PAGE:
Suddenly, the seven disciples (Peter, John and James Zebedee, Thomas, Nathanael and two others) saw Jesus on the shore. He had prepared a charcoal fire and was cooking fish for them. It was the disciple who called himself "the disciple Jesus loved" (identified by the Church Fathers as St. John Zebedee, the author of the Gospel of John) who told Peter it was the Christ who called to them. In his excitement and his desire to be with the Master, Peter leaped into the water and swam to shore. The old life was no longer satisfying for Peter; he longed to be with Christ. Some scholars point out that it was John who first saw Jesus because, being the more "spiritual" disciple, he was looking with the eyes of faith. Another possibility is that the much younger man simply had better eyesight than his older companions, or he was at a vantage point where he had a better view of Jesus standing on the shore.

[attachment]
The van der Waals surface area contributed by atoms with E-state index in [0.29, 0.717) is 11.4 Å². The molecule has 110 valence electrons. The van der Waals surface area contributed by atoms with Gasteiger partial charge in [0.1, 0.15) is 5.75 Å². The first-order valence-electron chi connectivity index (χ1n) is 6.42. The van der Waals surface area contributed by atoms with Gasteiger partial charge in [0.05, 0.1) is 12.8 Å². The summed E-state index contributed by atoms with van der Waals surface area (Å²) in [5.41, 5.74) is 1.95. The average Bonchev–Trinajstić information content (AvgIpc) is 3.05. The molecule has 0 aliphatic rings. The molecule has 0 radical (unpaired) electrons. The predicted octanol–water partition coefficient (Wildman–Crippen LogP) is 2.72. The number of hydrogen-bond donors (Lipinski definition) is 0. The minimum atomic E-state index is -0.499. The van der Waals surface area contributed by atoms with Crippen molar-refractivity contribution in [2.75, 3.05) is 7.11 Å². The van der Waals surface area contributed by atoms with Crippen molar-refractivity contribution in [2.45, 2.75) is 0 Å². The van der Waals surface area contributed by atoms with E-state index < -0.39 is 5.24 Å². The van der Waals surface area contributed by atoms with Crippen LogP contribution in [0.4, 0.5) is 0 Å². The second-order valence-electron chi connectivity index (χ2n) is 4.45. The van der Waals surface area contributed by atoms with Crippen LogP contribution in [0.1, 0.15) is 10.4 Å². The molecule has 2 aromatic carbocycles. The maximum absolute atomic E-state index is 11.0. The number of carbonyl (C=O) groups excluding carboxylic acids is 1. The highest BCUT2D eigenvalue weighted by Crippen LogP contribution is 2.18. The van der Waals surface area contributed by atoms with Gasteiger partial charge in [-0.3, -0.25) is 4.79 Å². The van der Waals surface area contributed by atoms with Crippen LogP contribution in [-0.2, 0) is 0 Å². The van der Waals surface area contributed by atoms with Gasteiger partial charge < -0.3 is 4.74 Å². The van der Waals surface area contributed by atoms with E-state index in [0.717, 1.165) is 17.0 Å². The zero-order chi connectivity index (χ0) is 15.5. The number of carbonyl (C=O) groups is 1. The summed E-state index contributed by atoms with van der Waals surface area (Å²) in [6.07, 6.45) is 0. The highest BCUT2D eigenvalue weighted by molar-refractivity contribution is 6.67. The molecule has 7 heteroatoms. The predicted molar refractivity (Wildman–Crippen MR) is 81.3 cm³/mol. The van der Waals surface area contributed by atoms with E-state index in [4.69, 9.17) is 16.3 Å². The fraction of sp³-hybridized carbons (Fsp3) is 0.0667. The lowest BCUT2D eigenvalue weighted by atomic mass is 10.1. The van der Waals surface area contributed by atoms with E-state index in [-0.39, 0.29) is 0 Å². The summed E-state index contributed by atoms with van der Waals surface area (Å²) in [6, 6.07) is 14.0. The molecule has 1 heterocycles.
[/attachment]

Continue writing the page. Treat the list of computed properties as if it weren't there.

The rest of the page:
It was the custom to remove one's outer long garment and to wear only a breechcloth when fishing. Gentiles usually fished naked. The Jews were particular about maintaining modesty as a sign of righteousness, and therefore public nakedness was forbidden. So it is unlikely that the men were fishing without any outer clothing but were probably wearing their loincloths. That Peter dressed before jumping into the water was out of modesty and reverence for his Master. He tucked or tied his outer garment so that he had the freedom to swim. John did not jump into the water to swim with Peter to Jesus. Perhaps this was because John was acknowledging Peter's authority as the leader of the Apostles, as he did in John 21:3-8 when he stood aside and allowed Peter to be the first enter Jesus' empty tomb.